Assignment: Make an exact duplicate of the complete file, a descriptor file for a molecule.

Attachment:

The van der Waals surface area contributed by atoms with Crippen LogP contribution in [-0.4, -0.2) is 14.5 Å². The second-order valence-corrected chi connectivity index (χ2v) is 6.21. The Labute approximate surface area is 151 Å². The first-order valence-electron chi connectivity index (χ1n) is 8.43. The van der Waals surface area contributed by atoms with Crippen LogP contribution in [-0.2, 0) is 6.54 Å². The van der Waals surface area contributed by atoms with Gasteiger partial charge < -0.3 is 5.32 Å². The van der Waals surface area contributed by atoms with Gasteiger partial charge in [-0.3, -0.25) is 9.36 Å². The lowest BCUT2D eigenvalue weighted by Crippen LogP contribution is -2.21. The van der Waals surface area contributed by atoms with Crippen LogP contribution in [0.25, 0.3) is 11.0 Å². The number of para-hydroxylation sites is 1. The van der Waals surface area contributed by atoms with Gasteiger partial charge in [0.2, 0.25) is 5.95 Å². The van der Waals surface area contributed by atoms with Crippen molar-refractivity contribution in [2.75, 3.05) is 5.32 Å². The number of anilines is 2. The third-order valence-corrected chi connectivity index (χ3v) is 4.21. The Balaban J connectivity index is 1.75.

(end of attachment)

The van der Waals surface area contributed by atoms with Crippen LogP contribution in [-0.4, -0.2) is 14.5 Å². The second-order valence-corrected chi connectivity index (χ2v) is 6.21. The Labute approximate surface area is 151 Å². The first-order valence-electron chi connectivity index (χ1n) is 8.43. The van der Waals surface area contributed by atoms with Crippen LogP contribution in [-0.2, 0) is 6.54 Å². The van der Waals surface area contributed by atoms with Gasteiger partial charge < -0.3 is 5.32 Å². The van der Waals surface area contributed by atoms with Gasteiger partial charge in [-0.3, -0.25) is 9.36 Å². The lowest BCUT2D eigenvalue weighted by Crippen LogP contribution is -2.21. The van der Waals surface area contributed by atoms with Crippen LogP contribution in [0.25, 0.3) is 11.0 Å². The number of para-hydroxylation sites is 1. The van der Waals surface area contributed by atoms with Gasteiger partial charge in [0.2, 0.25) is 5.95 Å². The van der Waals surface area contributed by atoms with Crippen molar-refractivity contribution in [2.75, 3.05) is 5.32 Å². The number of anilines is 2. The third-order valence-corrected chi connectivity index (χ3v) is 4.21. The Balaban J connectivity index is 1.75.